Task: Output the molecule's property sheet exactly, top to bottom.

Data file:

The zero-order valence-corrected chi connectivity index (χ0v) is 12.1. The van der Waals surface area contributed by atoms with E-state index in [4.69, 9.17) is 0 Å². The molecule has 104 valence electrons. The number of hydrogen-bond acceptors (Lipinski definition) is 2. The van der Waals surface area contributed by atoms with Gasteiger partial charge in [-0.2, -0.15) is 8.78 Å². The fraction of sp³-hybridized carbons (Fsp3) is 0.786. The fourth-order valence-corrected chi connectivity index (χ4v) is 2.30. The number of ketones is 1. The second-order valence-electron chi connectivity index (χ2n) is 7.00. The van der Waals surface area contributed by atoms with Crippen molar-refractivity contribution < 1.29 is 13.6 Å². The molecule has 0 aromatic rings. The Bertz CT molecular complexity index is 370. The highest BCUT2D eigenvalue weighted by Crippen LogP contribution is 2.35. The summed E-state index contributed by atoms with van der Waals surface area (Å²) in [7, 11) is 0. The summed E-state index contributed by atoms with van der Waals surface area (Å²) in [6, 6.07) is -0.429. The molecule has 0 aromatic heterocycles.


The zero-order valence-corrected chi connectivity index (χ0v) is 12.1. The van der Waals surface area contributed by atoms with E-state index in [4.69, 9.17) is 0 Å². The molecule has 104 valence electrons. The number of hydrogen-bond acceptors (Lipinski definition) is 2. The van der Waals surface area contributed by atoms with Gasteiger partial charge in [-0.2, -0.15) is 8.78 Å². The fraction of sp³-hybridized carbons (Fsp3) is 0.786. The fourth-order valence-corrected chi connectivity index (χ4v) is 2.30. The number of ketones is 1. The second-order valence-electron chi connectivity index (χ2n) is 7.00. The van der Waals surface area contributed by atoms with Crippen molar-refractivity contribution < 1.29 is 13.6 Å². The molecule has 0 aromatic rings. The Bertz CT molecular complexity index is 370. The highest BCUT2D eigenvalue weighted by Crippen LogP contribution is 2.35. The summed E-state index contributed by atoms with van der Waals surface area (Å²) in [7, 11) is 0. The summed E-state index contributed by atoms with van der Waals surface area (Å²) in [6, 6.07) is -0.429. The molecule has 0 aromatic heterocycles.